Dangerous housing: What to do when options appear limited


Rental homes get re-carpeted before new residents move in on July 29, 2017.

Dawit Tilahun

Tim Burroughs, sophomore in supply chain management, wanted to live somewhere that was cheap and close to campus.

In doing this, however, he was met with problems such as black mold growing on the wall; water coming through the walls, out the carpet; and down to the basement; insects living in the carpet and a strong, distinct odor.

“The owner only contacted us when we have to pay rent,” Burroughs said, recollecting the rental house he lived in last year.

When bothered with a broken toilet, Burroughs was told to “fix it yourself” by his landlord.

“I got sick there more often than I did living anywhere else,” Burroughs said.

Yet the landlord never came to inspect the building during Burroughs’ stay, according to Burroughs.

In the midst of the school year, students are starting to talk about where they will live next year. For most students, finding housing can either be smooth sailing or utter turmoil.

Finding a property listed at an affordable price with a quality location and nice amenities — although ideal — is not the reality for some students.

For some, the issue may begin with the landlord or owner of the rental property.

If so, there are resources that exist that students and tenants can use for filtering quality properties before signing a contract. These include the city’s official codeRent Smart Ames and Student Legal Services.

“We often forward students to Student Legal Services for lease issues,” said Sara Van Meeteren, building official for the Inspection Division of Ames.

Lease disputes and property management issues make up 25 percent of the traffic that Student Legal Services receives, said Michael Levine, attorney at Student Legal Services.

Issues in property management often tend to stem from seasonal changes. For example, students may face flooding or water damage due to holes in the property during the rainy season. Additionally, students may face excessive heat or cold exposure in summer and winter due to a broken air conditioning and heating systems.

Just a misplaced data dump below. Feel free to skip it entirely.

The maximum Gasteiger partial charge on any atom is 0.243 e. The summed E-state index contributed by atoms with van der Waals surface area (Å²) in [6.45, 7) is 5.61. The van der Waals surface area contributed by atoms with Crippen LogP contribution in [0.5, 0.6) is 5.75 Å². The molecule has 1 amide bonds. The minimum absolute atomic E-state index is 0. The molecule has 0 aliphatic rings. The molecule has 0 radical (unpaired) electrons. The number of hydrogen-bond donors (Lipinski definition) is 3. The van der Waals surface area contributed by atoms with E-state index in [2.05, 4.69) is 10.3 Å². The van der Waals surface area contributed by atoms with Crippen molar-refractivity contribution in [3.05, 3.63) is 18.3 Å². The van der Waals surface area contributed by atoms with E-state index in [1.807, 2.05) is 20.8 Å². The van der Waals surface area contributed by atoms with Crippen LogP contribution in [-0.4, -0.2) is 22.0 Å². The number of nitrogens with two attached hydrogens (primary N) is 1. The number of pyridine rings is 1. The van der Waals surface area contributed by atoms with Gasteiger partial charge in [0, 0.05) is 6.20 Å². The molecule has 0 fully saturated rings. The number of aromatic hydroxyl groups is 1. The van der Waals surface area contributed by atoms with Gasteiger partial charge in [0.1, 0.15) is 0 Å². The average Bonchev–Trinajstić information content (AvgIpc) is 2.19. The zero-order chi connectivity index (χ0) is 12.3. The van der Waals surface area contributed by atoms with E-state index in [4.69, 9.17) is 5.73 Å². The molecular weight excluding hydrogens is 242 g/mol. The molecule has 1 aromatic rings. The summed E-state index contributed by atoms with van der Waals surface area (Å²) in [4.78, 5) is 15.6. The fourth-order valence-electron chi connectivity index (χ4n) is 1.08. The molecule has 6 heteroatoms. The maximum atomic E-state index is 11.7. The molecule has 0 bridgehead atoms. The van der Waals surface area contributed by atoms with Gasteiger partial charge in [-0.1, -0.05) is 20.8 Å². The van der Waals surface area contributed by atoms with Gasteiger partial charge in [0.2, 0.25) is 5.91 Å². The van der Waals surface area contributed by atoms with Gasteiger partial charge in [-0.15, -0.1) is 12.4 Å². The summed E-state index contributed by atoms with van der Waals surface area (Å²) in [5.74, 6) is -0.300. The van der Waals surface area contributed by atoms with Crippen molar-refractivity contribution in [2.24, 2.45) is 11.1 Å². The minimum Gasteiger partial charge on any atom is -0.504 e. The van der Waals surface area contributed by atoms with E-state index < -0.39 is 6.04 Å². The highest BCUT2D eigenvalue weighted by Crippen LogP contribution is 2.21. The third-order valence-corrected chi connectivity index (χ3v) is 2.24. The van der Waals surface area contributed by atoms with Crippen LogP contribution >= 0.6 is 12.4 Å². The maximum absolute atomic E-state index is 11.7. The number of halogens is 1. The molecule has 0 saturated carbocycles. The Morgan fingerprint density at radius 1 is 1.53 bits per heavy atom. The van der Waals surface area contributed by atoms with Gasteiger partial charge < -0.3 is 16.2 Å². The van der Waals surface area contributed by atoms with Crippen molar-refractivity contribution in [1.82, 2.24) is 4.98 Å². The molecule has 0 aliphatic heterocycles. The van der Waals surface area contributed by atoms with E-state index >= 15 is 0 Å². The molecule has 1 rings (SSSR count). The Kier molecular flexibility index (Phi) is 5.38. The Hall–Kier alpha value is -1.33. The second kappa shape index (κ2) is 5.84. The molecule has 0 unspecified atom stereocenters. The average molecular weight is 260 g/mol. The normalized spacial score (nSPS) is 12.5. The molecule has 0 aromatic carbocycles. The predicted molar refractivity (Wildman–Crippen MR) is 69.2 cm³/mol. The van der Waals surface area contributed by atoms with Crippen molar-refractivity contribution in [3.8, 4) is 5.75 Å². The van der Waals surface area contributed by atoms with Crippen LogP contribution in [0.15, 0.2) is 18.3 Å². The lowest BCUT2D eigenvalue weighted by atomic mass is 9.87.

“Read the lease [because] it is very important that students understand their responsibilities from the get-go,” Levine said.

Levine also emphasized the potential dangers of subleasing, particularly if landlords don’t check the property before a sub-leaser’s move-in date.

The danger arises when damage was done to the property under the former resident, but the sub-leaser may be held liable for all damages that occurred under the former tenant.

Students are encouraged to reference the online Renter’s Rules document on Student Legal Services website.

Additionally, renters can find more information from Chapter 562A of the Iowa Code, which is the Uniform Residential Landlord and Tenant Law.

“The number one issue students face with landlords is getting their security deposit back,” Levine said.

Students should also beware of hidden clauses in leases, specifically clauses related to move-out dates.

Levine described the fine print in some contracts that state one must notify landlords a certain number of days before move-out, otherwise the lease will be extended — sometimes by even a few months. This clause may cause renters additional payments and delay getting the security deposit back

The key to solving this issue, Levine said, is to read the whole lease.

“You can never be too familiar with your lease,” Levine said.

When describing the characteristics of a poor landlord or those property owners known for poor property management, Levine said there are not any individual landlords that may cause major problems since different areas face different problems.

This may make it hard for renters to pinpoint the best properties, but Levine urged students to conduct a thorough inspection of a property before signing the lease.

“There’s inspections, and then there are inspections,” Levine said, emphasizing the importance of thoroughly looking over the potential property.

Students are advised to take the time to thoroughly inspect complexes before signing the lease, rather than skimping out on inspecting because they’re worried about inconveniencing the current tenants.

Levine said it is the student’s responsibility to return the property at the end of the lease in the same condition it was in on move-in, minus ordinary wear and tear.

This means students properly documenting the conditions when moving in with photos, notices to the landlord and inspection reports to avoid any fines that may come at the end of the lease.

“Conducting a thorough inspection is an area that I would stress, because it seems like more and more people are finding conditions they did not expect to see when moving in,” Levine said.

Students can set up a meeting with an attorney by phone at 515-294-0978 or stop by their office in Room 0367 of the Memorial Union regarding issues they may be facing with their lease.

“We are focused on the law and how the law can remedy the situation,” Levine said.